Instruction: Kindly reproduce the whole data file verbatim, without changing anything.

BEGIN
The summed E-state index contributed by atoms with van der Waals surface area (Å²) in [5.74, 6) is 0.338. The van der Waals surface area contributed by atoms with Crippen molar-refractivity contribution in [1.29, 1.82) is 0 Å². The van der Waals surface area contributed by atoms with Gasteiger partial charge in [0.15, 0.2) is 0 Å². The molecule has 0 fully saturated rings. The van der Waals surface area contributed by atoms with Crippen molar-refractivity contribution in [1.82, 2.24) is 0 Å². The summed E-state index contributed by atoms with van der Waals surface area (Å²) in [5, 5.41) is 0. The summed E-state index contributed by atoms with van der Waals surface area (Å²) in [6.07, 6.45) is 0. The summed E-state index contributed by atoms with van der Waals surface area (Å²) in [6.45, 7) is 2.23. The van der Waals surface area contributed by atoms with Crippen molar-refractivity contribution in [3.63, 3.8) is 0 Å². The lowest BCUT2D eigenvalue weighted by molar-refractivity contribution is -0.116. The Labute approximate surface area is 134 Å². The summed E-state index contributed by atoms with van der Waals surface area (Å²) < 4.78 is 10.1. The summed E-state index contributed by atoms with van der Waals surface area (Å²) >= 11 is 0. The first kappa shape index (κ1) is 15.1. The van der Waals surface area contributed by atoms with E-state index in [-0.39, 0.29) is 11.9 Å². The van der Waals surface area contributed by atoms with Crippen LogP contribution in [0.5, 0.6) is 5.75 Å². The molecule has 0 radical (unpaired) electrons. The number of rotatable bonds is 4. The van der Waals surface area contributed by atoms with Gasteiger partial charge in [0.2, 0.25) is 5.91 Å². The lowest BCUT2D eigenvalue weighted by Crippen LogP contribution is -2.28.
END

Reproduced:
The summed E-state index contributed by atoms with van der Waals surface area (Å²) in [5.74, 6) is 0.338. The van der Waals surface area contributed by atoms with Crippen molar-refractivity contribution in [1.29, 1.82) is 0 Å². The van der Waals surface area contributed by atoms with Gasteiger partial charge in [0.15, 0.2) is 0 Å². The molecule has 0 fully saturated rings. The van der Waals surface area contributed by atoms with Crippen molar-refractivity contribution in [1.82, 2.24) is 0 Å². The summed E-state index contributed by atoms with van der Waals surface area (Å²) in [5, 5.41) is 0. The summed E-state index contributed by atoms with van der Waals surface area (Å²) in [6.07, 6.45) is 0. The summed E-state index contributed by atoms with van der Waals surface area (Å²) in [6.45, 7) is 2.23. The van der Waals surface area contributed by atoms with Crippen molar-refractivity contribution in [3.63, 3.8) is 0 Å². The lowest BCUT2D eigenvalue weighted by molar-refractivity contribution is -0.116. The Labute approximate surface area is 134 Å². The summed E-state index contributed by atoms with van der Waals surface area (Å²) < 4.78 is 10.1. The summed E-state index contributed by atoms with van der Waals surface area (Å²) >= 11 is 0. The first kappa shape index (κ1) is 15.1. The van der Waals surface area contributed by atoms with E-state index in [-0.39, 0.29) is 11.9 Å². The van der Waals surface area contributed by atoms with Crippen LogP contribution in [0.5, 0.6) is 5.75 Å². The molecule has 0 radical (unpaired) electrons. The number of rotatable bonds is 4. The van der Waals surface area contributed by atoms with Gasteiger partial charge in [0.2, 0.25) is 5.91 Å². The lowest BCUT2D eigenvalue weighted by Crippen LogP contribution is -2.28.